I spent the first half-hour of my 5 am writing session roaming Pinterest, looking for activities.
COVID-19 came to our small town, in the form of the ghost of fear and the ghost of panic.
Schools are closing. People are going nuts over toiler paper (oh by all the big G’s up there) and a dangerous, dangerous frustration is brewing.
It’s hard to focus on writing, with that health crisis in the back of my mind.
How will things change?
I know, it’s not kind, but instead of thinking of the poor people who caught that weird flu, I’m thinking about Mother Nature.
This morning, it’s quiet and cool, 4-degree Celsius, 40 Fahrenheit.
Canadian Gooses are goosing on the water nearby, loons are softly swimming around. Heavy clouds are holding the promise of heavy rain. There’s a warning for floods.
And yet, the roads are quiet, like the morning after Christmas Eve.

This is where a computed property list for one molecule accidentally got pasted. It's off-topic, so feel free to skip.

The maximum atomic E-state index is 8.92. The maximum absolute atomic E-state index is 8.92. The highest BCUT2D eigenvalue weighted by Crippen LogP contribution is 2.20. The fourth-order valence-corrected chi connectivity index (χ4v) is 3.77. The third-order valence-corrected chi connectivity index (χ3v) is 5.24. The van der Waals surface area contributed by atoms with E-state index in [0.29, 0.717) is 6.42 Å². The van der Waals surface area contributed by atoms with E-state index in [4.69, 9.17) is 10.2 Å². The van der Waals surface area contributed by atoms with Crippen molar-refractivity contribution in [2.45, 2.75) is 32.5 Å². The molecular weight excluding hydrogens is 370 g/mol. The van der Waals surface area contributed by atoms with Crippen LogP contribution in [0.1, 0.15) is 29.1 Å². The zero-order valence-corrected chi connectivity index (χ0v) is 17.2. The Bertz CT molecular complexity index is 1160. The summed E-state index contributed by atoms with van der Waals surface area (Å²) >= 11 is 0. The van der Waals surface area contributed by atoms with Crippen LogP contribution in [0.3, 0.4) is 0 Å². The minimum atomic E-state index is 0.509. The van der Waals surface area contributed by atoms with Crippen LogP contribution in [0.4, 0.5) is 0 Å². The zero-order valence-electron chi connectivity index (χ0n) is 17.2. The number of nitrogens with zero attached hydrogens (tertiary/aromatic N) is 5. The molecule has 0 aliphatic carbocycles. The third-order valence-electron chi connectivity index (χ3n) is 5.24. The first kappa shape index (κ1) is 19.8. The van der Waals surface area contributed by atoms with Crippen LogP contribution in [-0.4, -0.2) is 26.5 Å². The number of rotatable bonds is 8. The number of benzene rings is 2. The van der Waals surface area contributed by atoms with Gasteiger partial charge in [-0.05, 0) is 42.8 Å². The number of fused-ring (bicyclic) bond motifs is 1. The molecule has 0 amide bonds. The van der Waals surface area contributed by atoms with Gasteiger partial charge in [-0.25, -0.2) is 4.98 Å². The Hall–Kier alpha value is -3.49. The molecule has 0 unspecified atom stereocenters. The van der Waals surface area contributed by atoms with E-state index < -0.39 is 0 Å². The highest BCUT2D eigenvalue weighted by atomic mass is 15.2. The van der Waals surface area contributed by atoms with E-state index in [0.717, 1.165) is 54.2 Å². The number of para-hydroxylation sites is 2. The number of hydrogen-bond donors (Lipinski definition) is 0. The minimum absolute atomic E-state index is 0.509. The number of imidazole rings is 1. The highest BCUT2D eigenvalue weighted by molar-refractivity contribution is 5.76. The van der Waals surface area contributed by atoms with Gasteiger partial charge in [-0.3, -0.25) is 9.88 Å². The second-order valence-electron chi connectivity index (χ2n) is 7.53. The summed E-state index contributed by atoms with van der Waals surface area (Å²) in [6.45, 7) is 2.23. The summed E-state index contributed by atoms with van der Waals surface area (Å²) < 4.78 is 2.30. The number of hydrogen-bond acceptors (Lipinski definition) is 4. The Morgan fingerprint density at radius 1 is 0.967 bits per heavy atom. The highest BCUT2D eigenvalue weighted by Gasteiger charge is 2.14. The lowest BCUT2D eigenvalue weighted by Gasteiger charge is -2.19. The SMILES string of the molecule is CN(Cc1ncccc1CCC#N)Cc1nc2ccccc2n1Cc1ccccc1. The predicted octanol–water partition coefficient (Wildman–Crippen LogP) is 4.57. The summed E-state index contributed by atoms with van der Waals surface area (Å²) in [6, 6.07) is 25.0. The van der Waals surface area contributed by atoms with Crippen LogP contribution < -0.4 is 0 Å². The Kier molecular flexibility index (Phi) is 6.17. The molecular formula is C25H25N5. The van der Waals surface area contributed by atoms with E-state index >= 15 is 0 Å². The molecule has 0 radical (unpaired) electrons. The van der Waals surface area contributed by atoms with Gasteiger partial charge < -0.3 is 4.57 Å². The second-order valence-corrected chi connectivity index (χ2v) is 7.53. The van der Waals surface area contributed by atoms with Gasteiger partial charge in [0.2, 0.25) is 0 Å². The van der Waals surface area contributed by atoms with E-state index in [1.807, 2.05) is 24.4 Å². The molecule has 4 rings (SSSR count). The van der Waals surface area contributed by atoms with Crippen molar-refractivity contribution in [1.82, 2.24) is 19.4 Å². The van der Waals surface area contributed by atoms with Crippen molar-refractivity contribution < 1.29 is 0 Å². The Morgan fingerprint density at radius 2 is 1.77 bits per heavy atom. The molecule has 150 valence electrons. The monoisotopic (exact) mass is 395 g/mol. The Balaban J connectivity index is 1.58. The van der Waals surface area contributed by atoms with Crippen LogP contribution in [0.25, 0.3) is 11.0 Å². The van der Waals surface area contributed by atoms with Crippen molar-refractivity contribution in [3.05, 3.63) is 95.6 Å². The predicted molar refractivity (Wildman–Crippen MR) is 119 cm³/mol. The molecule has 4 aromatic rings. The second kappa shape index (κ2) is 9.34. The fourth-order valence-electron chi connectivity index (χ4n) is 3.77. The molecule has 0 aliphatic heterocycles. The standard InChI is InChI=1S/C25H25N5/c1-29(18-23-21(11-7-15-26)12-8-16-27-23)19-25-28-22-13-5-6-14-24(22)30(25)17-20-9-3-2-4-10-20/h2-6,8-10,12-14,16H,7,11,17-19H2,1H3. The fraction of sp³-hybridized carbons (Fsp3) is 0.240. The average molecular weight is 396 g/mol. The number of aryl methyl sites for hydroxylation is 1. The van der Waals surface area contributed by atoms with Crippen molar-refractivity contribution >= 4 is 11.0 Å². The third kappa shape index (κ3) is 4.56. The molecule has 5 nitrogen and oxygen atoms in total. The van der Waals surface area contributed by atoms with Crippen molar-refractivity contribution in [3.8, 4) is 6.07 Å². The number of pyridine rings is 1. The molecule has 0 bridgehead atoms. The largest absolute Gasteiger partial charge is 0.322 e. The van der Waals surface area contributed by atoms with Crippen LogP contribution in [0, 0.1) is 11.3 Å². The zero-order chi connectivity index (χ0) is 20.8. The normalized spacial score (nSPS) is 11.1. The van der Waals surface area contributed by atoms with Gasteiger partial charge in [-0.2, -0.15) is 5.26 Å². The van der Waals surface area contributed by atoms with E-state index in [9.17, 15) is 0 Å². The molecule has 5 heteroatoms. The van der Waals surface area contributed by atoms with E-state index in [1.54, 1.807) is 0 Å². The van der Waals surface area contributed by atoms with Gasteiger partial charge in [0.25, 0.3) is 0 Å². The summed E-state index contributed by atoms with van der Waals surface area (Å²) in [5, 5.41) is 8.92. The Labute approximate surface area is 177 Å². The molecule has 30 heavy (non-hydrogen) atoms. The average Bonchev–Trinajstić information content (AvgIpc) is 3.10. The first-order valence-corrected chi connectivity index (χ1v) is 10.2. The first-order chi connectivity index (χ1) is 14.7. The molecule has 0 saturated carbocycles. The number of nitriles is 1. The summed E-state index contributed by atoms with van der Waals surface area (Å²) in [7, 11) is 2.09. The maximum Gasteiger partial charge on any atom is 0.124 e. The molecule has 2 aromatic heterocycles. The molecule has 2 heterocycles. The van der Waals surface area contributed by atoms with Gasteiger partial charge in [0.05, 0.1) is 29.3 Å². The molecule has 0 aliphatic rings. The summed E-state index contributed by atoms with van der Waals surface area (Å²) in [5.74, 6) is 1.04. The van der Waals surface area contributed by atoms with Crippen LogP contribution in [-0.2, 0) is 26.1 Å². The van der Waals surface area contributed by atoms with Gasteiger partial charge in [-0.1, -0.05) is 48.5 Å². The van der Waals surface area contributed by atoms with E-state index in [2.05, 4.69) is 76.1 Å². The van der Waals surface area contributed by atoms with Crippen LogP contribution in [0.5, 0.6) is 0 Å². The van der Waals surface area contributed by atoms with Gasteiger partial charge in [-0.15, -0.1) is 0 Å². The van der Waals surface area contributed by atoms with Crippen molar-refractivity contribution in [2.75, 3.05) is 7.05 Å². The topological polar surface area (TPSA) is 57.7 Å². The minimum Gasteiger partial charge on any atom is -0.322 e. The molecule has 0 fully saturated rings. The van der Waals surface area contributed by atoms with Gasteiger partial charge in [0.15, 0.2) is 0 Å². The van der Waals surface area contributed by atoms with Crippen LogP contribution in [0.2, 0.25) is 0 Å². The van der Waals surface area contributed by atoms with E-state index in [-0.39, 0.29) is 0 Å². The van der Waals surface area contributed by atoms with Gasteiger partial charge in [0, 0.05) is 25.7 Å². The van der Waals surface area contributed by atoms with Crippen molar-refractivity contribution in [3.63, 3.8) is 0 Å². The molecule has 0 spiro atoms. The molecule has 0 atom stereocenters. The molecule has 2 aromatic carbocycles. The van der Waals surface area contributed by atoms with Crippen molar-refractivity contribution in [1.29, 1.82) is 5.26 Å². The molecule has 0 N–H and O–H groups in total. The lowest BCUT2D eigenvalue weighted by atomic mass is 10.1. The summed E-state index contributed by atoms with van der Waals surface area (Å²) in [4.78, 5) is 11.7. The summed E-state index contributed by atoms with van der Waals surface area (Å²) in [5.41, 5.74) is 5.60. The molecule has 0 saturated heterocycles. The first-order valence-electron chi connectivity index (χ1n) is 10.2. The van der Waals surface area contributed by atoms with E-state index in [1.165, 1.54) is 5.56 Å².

Theatres are closing, libraries too. No more hockey, no more basketball.
My day job simply stopped.
In front of the computer this morning, looking at my writing project, I’m thinking this is why I write.
To give hope. To make us, humans, dream when we’re happy, and when we’re facing a crisis of this magnitude.
I never feel like writing is useless. For one thing, writing keeps me mentally sain!
But these days, creating stories, to me, seems more important than ever.
We, creators of stories, can provide an escape, a comfort, a giggle or two. Our stories have that much power.
Dear writer friends, out of this worldwide crisis, out of the fears I have for my kiddo and my loved ones, I get sort of a re-assurance about the choice I made to go on this crazy writing quest.
Neil Gaiman said it oh so very well: « Art matters ».
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